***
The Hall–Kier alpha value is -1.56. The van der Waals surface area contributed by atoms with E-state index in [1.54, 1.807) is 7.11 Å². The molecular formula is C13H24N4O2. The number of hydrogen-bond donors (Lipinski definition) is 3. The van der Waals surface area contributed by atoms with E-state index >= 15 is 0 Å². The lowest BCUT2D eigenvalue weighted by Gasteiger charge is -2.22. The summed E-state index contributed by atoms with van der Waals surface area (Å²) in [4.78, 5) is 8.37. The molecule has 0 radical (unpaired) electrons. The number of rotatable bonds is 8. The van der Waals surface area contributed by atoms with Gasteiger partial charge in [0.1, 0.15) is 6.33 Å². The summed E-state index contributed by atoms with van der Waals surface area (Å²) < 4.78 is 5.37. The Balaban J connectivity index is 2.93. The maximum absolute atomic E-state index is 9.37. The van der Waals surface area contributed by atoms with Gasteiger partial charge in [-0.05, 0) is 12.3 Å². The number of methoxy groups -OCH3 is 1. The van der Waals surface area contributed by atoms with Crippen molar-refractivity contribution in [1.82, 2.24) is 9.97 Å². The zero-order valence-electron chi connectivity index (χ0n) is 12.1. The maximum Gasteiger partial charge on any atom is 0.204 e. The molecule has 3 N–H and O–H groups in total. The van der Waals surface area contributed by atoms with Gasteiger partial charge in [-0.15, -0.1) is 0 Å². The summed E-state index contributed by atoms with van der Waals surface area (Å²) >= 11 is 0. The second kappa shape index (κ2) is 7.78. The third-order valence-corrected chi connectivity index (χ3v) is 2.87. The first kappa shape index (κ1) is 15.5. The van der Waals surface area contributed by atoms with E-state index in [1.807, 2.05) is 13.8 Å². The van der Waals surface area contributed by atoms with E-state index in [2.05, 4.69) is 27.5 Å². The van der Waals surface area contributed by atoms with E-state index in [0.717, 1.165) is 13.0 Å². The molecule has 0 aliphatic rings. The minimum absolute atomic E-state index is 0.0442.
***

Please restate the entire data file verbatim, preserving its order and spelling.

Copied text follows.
The Hall–Kier alpha value is -1.56. The van der Waals surface area contributed by atoms with E-state index in [1.54, 1.807) is 7.11 Å². The molecular formula is C13H24N4O2. The number of hydrogen-bond donors (Lipinski definition) is 3. The van der Waals surface area contributed by atoms with E-state index >= 15 is 0 Å². The lowest BCUT2D eigenvalue weighted by Gasteiger charge is -2.22. The summed E-state index contributed by atoms with van der Waals surface area (Å²) in [4.78, 5) is 8.37. The molecule has 0 radical (unpaired) electrons. The number of rotatable bonds is 8. The van der Waals surface area contributed by atoms with Gasteiger partial charge in [0.1, 0.15) is 6.33 Å². The summed E-state index contributed by atoms with van der Waals surface area (Å²) < 4.78 is 5.37. The Balaban J connectivity index is 2.93. The maximum absolute atomic E-state index is 9.37. The van der Waals surface area contributed by atoms with Gasteiger partial charge in [-0.05, 0) is 12.3 Å². The number of methoxy groups -OCH3 is 1. The van der Waals surface area contributed by atoms with Crippen molar-refractivity contribution in [1.82, 2.24) is 9.97 Å². The zero-order valence-electron chi connectivity index (χ0n) is 12.1. The maximum Gasteiger partial charge on any atom is 0.204 e. The molecule has 3 N–H and O–H groups in total. The van der Waals surface area contributed by atoms with Gasteiger partial charge in [-0.15, -0.1) is 0 Å². The summed E-state index contributed by atoms with van der Waals surface area (Å²) >= 11 is 0. The second kappa shape index (κ2) is 7.78. The third-order valence-corrected chi connectivity index (χ3v) is 2.87. The first kappa shape index (κ1) is 15.5. The van der Waals surface area contributed by atoms with E-state index in [1.807, 2.05) is 13.8 Å². The van der Waals surface area contributed by atoms with E-state index in [2.05, 4.69) is 27.5 Å². The van der Waals surface area contributed by atoms with E-state index in [0.717, 1.165) is 13.0 Å². The molecule has 0 aliphatic rings. The minimum absolute atomic E-state index is 0.0442.